01/20/2015 02:06 pm ET Updated Dec 06, 2017

Mysterious Radio Burst Captured In Real-Time For First Time Ever

Ever since astronomers first detected a strange flash of radio waves in 2007, they have been scratching their heads over what these so-called "fast radio bursts" might be and where they come from.

Now, an international team of researchers say they're one step closer to solving the mystery, after capturing the strange bursts in real-time for the first time ever.

"This is a major breakthrough," Dr. Duncan Lorimer, an astrophysicist at West Virginia University in Morgantown who was part of the team that discovered the first fast radio burst, told New Scientist.

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A simulation of CSIRO's Parkes radio telescope capturing a fast radio burst as it happened. (Video credit: Swinburne Astronomy Productions)

The burst was first spotted by the Parkes Telescope in New South Wales, Australia. The Parkes' observations suggested the burst likely came from a source near the constellation Aquarius about 5.5 billion light-years away, and passed through a magnetic field.

Twelve other ground and space telescopes then conducted follow-up observations on other wavelengths, including infrared, ultraviolet, X-ray and visible light. None of these telescopes observed an "afterglow," which allowed the team to narrow down its list of potential sources for the burst.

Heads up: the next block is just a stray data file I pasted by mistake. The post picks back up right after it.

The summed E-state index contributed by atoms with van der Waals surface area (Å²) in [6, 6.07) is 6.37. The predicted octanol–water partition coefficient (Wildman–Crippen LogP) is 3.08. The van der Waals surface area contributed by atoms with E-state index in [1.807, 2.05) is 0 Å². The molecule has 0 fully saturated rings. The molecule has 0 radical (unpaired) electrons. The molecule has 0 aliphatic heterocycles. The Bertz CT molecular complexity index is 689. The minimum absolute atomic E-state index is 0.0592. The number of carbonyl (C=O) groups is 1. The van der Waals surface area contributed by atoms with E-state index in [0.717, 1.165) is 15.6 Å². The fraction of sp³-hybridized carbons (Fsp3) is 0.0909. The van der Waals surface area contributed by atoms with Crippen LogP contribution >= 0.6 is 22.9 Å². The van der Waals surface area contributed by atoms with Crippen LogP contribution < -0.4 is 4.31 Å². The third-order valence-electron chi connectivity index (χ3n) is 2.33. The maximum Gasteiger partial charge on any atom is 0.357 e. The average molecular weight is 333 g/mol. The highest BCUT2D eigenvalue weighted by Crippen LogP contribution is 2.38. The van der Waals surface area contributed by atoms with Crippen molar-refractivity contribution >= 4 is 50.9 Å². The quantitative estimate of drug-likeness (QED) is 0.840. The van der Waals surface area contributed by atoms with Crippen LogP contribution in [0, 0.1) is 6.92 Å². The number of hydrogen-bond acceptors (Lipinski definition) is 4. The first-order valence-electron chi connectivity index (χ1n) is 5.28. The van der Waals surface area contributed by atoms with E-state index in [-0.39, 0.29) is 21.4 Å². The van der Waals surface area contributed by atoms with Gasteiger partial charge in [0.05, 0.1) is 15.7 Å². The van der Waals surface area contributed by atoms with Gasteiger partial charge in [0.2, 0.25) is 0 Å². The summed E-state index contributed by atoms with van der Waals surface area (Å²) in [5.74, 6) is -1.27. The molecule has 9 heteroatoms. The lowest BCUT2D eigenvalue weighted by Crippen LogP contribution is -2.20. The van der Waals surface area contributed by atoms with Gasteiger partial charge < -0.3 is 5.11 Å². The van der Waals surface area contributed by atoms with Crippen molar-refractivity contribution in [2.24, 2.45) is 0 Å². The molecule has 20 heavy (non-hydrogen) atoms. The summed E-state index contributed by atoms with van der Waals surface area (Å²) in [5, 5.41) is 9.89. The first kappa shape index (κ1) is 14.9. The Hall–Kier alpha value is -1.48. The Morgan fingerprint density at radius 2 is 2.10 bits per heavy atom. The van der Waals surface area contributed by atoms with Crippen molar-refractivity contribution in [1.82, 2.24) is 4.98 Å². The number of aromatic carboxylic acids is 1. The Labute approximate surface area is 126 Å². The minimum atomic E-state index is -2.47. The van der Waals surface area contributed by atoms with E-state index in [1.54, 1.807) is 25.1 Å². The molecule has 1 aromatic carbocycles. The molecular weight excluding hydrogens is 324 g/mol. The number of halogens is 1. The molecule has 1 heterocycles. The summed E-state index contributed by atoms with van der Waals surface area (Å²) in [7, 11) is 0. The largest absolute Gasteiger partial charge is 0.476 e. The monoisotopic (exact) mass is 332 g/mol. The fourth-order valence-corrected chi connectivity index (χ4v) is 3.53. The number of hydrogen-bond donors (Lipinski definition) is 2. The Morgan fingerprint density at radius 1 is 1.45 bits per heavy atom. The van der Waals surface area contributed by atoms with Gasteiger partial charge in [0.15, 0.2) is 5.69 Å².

"The burst could have hurled out as much energy in a few milliseconds as the Sun does in an entire day," Dr. Mansi Kasliwal, an astrophysicist at the Carnegie Institution for Science in D.C. and a member of the team, told Astronomy Magazine. "But the fact that we did not see light in other wavelengths eliminates a number of astronomical phenomena that are associated with violent events such as gamma-ray bursts from exploding stars and supernovae, which were otherwise candidates for the burst."

One theory that's still in the running is that the burst came from the aftermath of a neutron star that collapsed into a black hole.

The researchers hope further observations of cosmic bursts will help them pin down the source once and for all.

"We’ve set the trap," Emily Petroff, a PhD student at the Swinburne University of Technology in Australia and one of the researchers, said in a written statement. "Now we just have to wait for another burst to fall into it.”

The findings were published online on Jan. 19 in the journal Monthly Notices of the Royal Astronomical Society.



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